I think the low point came after a night out for Phil, playing quarters over at the aforementioned girlfriend’s house. Mom and Dad were still awake, so it had to be about 11 p.m. It was December and freezing outside, and we had quite a bit of snow on the ground. I came in the house hammered, in my heavy coat, gloves, and scarf that we used to stay warm in Maryland winters.

       Now, when one is as drunk as I was, being hot is the worst feeling one can have. My head was spinning and swimmy and I had that green, I-may-need-to-throw-up thing going on. I walked in the foyer of our house and it felt like a blast furnace compared to the breezy twenty degrees outside. I couldn’t peel the hat and coat off quick enough. I could barely stand up.

       I was horrified when Dad summoned me up to my parents’ bedroom. It was unusual for him to speak to me, and I have no idea why he chose that night to summon me, but it was bad timing. I thought I could pull it off. Just don’t breathe on them, I thought.

       I stood at the foot of the bed, about ready to pass out. But the moment I knew they were looking at me strangely and could tell I was drunk, I started to throw up all over the foot of their bed. I contained most of it and ran down the hall to my bathroom and finished throwing up there.

       I stumbled across the hall and fell into my bed. My parents came into my room, and I remember Mom asking, “What’s wrong with him?” Dad said, “He’s drunk.” And remarkably, they left the room.

       Many times since, I’ve awakened with a fear of “Uh oh, what did I do last night?” But never was there fear like that night. I was waiting for Dad to come shoot me or throw me out of the house or beat me with a ball bat … or all of the above. I also knew Mom would chime in with the I’m-so-disappointed-routine.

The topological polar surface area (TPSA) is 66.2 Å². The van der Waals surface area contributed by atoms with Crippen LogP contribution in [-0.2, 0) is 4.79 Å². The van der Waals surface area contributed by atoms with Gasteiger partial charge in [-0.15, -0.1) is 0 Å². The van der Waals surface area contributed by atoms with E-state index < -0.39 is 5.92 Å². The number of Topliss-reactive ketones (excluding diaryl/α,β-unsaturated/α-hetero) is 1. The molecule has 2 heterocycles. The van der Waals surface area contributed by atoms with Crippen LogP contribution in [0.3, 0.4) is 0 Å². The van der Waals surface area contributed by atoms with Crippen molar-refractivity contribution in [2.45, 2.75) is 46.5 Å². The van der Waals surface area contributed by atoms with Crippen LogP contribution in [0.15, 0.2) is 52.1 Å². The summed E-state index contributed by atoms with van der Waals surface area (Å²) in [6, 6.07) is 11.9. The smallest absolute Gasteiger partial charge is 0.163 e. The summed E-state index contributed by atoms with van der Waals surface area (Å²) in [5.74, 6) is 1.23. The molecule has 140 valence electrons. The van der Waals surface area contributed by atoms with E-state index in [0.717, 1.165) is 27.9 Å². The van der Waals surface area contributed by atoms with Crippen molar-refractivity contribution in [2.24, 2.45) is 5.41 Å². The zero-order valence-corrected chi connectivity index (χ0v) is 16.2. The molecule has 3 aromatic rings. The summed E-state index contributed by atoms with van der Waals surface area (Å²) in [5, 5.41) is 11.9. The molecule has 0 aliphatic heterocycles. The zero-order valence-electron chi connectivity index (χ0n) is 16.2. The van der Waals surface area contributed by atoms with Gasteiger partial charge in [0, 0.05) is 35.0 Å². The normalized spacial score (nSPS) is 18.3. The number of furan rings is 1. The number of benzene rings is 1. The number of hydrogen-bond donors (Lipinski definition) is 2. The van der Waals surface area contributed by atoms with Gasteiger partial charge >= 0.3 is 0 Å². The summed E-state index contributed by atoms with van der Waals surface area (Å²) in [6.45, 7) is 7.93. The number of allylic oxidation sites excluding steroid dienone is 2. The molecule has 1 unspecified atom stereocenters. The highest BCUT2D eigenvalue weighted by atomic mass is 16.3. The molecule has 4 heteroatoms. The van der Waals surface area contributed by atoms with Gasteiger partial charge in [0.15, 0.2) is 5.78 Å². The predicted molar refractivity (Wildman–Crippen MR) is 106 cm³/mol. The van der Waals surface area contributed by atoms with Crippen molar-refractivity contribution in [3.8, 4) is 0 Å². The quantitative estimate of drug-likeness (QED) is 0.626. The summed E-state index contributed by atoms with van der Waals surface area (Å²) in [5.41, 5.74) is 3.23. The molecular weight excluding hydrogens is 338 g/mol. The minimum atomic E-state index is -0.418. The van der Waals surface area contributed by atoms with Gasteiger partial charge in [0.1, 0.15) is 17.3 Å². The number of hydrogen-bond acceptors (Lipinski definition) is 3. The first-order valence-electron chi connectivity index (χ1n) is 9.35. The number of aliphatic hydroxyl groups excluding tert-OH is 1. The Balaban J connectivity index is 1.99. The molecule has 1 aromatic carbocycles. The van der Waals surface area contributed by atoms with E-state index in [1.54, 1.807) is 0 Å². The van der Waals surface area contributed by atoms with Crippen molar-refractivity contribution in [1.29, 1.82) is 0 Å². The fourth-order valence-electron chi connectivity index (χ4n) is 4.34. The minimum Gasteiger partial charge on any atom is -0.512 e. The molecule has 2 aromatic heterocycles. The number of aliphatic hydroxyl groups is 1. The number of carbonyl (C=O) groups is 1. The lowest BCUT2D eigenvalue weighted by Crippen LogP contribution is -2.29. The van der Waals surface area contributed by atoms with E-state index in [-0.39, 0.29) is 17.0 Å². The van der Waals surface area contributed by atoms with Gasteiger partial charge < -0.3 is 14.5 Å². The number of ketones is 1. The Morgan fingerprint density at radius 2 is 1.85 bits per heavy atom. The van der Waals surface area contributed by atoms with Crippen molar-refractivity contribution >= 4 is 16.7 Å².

What happened next was indescribable. Nothing, absolutely nothing. No one said a word the next day about anything. Maybe they were paralyzed with their own confusion as to what to do; maybe they had quit caring; maybe they organized it to make me sweat it out. I don’t know, but it was very quiet.

       I was walking to a girlfriend’s house shortly after this incident, and a very strange set of thoughts hit me. I remember it like it was yesterday. It was one of those cold and gray December days; and I was walking around the lake, about a fifteen-minute walk to her house along a bike path.

       I realized my parents had lost control and given up. And so had most of my friends’ parents. I had always wanted freedom and lack of accountability, and all of the sudden I realized I had exactly that.

       I broke into absolute fear at that moment, and this was a different fear. I had been afraid before of consequences and all the things kids normally fear. This fear was new; I realized I was afraid of myself. I wasn’t just out of my parents’ control; I couldn’t even control myself.

       Misery doesn’t even describe our family at this point. It was cold, very cold and dark. We were all involved in destructive patterns. We were isolated from each other and there was zero warmth, zero communication. I don’t know how we managed to muddle through the basics. Everyone was estranged and detached and depressed.

       We needed a savior, and one was about to show up. For me, anyway.

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Next: The First Hero Shows Up  

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Phil Cate is a resident of the Atlanta, Georgia, metro area and runs a small medical equipment resale business. He is available for speaking engagements and can be reached at PhilC@ER3.biz or by phone at 678-429-0901

Printed by permission from Phil Cate, Mama told me Jesus saved my soul, but who was gonna save my butt??? Confessions, lessons, and revelations of a born rebel, © 2008.